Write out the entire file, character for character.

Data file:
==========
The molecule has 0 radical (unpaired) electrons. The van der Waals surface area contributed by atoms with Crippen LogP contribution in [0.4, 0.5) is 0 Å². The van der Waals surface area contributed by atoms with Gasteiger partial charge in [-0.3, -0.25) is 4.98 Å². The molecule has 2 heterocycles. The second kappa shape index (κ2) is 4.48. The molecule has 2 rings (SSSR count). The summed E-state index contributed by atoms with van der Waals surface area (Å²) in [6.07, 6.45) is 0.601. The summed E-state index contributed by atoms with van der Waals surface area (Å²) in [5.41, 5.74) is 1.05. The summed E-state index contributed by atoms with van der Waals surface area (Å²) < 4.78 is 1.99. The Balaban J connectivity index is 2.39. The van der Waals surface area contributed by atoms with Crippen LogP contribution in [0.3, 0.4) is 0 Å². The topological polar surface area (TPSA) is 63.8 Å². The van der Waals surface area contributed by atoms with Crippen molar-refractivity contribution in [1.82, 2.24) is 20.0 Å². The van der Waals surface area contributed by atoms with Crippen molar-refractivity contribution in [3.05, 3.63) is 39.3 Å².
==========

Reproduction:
The molecule has 0 radical (unpaired) electrons. The van der Waals surface area contributed by atoms with Crippen LogP contribution in [0.4, 0.5) is 0 Å². The van der Waals surface area contributed by atoms with Gasteiger partial charge in [-0.3, -0.25) is 4.98 Å². The molecule has 2 heterocycles. The second kappa shape index (κ2) is 4.48. The molecule has 2 rings (SSSR count). The summed E-state index contributed by atoms with van der Waals surface area (Å²) in [6.07, 6.45) is 0.601. The summed E-state index contributed by atoms with van der Waals surface area (Å²) in [5.41, 5.74) is 1.05. The summed E-state index contributed by atoms with van der Waals surface area (Å²) < 4.78 is 1.99. The Balaban J connectivity index is 2.39. The van der Waals surface area contributed by atoms with Crippen LogP contribution in [0.3, 0.4) is 0 Å². The topological polar surface area (TPSA) is 63.8 Å². The van der Waals surface area contributed by atoms with Crippen molar-refractivity contribution in [1.82, 2.24) is 20.0 Å². The van der Waals surface area contributed by atoms with Crippen molar-refractivity contribution in [3.05, 3.63) is 39.3 Å².